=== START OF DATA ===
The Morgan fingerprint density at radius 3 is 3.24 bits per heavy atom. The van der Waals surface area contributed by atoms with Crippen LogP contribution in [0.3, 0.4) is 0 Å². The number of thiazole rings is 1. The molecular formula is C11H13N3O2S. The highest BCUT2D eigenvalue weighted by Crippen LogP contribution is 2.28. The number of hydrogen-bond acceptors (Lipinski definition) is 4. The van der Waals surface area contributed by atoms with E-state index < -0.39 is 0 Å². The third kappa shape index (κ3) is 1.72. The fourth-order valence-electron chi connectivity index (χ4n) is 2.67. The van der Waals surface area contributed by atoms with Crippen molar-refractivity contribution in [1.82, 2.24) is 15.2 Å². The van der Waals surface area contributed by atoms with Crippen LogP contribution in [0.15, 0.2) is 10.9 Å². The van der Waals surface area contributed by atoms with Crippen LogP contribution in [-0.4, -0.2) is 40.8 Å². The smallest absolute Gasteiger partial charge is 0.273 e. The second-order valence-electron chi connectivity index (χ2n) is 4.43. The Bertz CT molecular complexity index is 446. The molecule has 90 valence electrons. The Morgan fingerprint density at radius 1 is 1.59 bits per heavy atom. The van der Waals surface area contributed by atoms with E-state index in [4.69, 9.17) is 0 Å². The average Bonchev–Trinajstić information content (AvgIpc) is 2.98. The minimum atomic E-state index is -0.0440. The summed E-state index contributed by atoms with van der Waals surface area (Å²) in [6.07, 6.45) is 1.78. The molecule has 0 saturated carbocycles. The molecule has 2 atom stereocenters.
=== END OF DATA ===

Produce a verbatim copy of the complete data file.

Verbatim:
The Morgan fingerprint density at radius 3 is 3.24 bits per heavy atom. The van der Waals surface area contributed by atoms with Crippen LogP contribution in [0.3, 0.4) is 0 Å². The number of thiazole rings is 1. The molecular formula is C11H13N3O2S. The highest BCUT2D eigenvalue weighted by Crippen LogP contribution is 2.28. The number of hydrogen-bond acceptors (Lipinski definition) is 4. The van der Waals surface area contributed by atoms with E-state index < -0.39 is 0 Å². The third kappa shape index (κ3) is 1.72. The fourth-order valence-electron chi connectivity index (χ4n) is 2.67. The van der Waals surface area contributed by atoms with Crippen molar-refractivity contribution in [1.82, 2.24) is 15.2 Å². The van der Waals surface area contributed by atoms with Crippen LogP contribution in [0.15, 0.2) is 10.9 Å². The van der Waals surface area contributed by atoms with Crippen LogP contribution in [-0.4, -0.2) is 40.8 Å². The smallest absolute Gasteiger partial charge is 0.273 e. The second-order valence-electron chi connectivity index (χ2n) is 4.43. The Bertz CT molecular complexity index is 446. The molecule has 90 valence electrons. The Morgan fingerprint density at radius 1 is 1.59 bits per heavy atom. The van der Waals surface area contributed by atoms with E-state index in [4.69, 9.17) is 0 Å². The average Bonchev–Trinajstić information content (AvgIpc) is 2.98. The minimum atomic E-state index is -0.0440. The summed E-state index contributed by atoms with van der Waals surface area (Å²) in [6.07, 6.45) is 1.78. The molecule has 0 saturated carbocycles. The molecule has 2 atom stereocenters.